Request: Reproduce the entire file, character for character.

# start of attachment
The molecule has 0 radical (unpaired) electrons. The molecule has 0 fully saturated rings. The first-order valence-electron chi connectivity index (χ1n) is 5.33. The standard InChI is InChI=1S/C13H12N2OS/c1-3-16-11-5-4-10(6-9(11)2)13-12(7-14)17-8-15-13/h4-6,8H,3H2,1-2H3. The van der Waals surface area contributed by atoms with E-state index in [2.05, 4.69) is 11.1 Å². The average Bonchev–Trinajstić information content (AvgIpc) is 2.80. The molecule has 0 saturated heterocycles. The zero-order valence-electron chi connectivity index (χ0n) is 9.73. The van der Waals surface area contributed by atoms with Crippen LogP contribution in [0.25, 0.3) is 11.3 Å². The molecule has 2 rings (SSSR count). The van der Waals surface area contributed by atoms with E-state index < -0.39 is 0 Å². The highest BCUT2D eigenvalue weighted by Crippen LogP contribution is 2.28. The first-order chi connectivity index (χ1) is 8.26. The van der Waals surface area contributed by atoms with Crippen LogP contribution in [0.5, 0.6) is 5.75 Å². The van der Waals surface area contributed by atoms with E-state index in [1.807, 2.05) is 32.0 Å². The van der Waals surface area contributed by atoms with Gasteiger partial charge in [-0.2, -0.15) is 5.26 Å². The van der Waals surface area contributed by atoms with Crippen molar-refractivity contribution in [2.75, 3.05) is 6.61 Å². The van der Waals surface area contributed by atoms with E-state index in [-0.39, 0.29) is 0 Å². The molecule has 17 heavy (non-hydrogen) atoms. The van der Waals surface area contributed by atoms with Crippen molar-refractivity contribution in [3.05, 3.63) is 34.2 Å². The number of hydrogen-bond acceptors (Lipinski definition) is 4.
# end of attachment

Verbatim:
The molecule has 0 radical (unpaired) electrons. The molecule has 0 fully saturated rings. The first-order valence-electron chi connectivity index (χ1n) is 5.33. The standard InChI is InChI=1S/C13H12N2OS/c1-3-16-11-5-4-10(6-9(11)2)13-12(7-14)17-8-15-13/h4-6,8H,3H2,1-2H3. The van der Waals surface area contributed by atoms with E-state index in [2.05, 4.69) is 11.1 Å². The average Bonchev–Trinajstić information content (AvgIpc) is 2.80. The molecule has 0 saturated heterocycles. The zero-order valence-electron chi connectivity index (χ0n) is 9.73. The van der Waals surface area contributed by atoms with Crippen LogP contribution in [0.25, 0.3) is 11.3 Å². The molecule has 2 rings (SSSR count). The van der Waals surface area contributed by atoms with E-state index < -0.39 is 0 Å². The highest BCUT2D eigenvalue weighted by Crippen LogP contribution is 2.28. The first-order chi connectivity index (χ1) is 8.26. The van der Waals surface area contributed by atoms with Crippen LogP contribution in [0.5, 0.6) is 5.75 Å². The van der Waals surface area contributed by atoms with E-state index in [1.807, 2.05) is 32.0 Å². The van der Waals surface area contributed by atoms with Gasteiger partial charge in [-0.2, -0.15) is 5.26 Å². The van der Waals surface area contributed by atoms with Crippen molar-refractivity contribution in [2.75, 3.05) is 6.61 Å². The van der Waals surface area contributed by atoms with E-state index in [-0.39, 0.29) is 0 Å². The molecule has 17 heavy (non-hydrogen) atoms. The van der Waals surface area contributed by atoms with Crippen molar-refractivity contribution in [3.05, 3.63) is 34.2 Å². The number of hydrogen-bond acceptors (Lipinski definition) is 4.